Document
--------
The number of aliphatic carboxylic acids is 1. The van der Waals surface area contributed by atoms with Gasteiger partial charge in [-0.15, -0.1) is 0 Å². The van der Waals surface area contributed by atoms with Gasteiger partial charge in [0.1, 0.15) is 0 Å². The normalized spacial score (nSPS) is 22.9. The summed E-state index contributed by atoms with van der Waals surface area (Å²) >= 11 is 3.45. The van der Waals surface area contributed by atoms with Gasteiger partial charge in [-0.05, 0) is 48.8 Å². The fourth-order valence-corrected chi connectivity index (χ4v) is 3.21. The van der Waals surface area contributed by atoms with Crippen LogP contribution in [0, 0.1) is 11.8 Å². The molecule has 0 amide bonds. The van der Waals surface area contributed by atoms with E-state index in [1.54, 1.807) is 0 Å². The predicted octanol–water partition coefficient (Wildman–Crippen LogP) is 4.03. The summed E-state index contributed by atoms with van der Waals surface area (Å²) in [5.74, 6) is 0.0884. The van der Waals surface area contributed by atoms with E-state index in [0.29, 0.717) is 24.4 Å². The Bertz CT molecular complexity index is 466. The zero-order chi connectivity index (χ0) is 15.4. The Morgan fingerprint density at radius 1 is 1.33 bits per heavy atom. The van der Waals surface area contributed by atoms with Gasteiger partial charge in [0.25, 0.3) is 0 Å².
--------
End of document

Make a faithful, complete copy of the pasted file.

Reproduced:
The number of aliphatic carboxylic acids is 1. The van der Waals surface area contributed by atoms with Gasteiger partial charge in [-0.15, -0.1) is 0 Å². The van der Waals surface area contributed by atoms with Gasteiger partial charge in [0.1, 0.15) is 0 Å². The normalized spacial score (nSPS) is 22.9. The summed E-state index contributed by atoms with van der Waals surface area (Å²) >= 11 is 3.45. The van der Waals surface area contributed by atoms with Gasteiger partial charge in [-0.05, 0) is 48.8 Å². The fourth-order valence-corrected chi connectivity index (χ4v) is 3.21. The van der Waals surface area contributed by atoms with Crippen LogP contribution in [0, 0.1) is 11.8 Å². The molecule has 0 amide bonds. The van der Waals surface area contributed by atoms with E-state index in [1.54, 1.807) is 0 Å². The predicted octanol–water partition coefficient (Wildman–Crippen LogP) is 4.03. The summed E-state index contributed by atoms with van der Waals surface area (Å²) in [5.74, 6) is 0.0884. The van der Waals surface area contributed by atoms with E-state index in [0.29, 0.717) is 24.4 Å². The Bertz CT molecular complexity index is 466. The zero-order chi connectivity index (χ0) is 15.4. The Morgan fingerprint density at radius 1 is 1.33 bits per heavy atom. The van der Waals surface area contributed by atoms with Gasteiger partial charge in [0.25, 0.3) is 0 Å².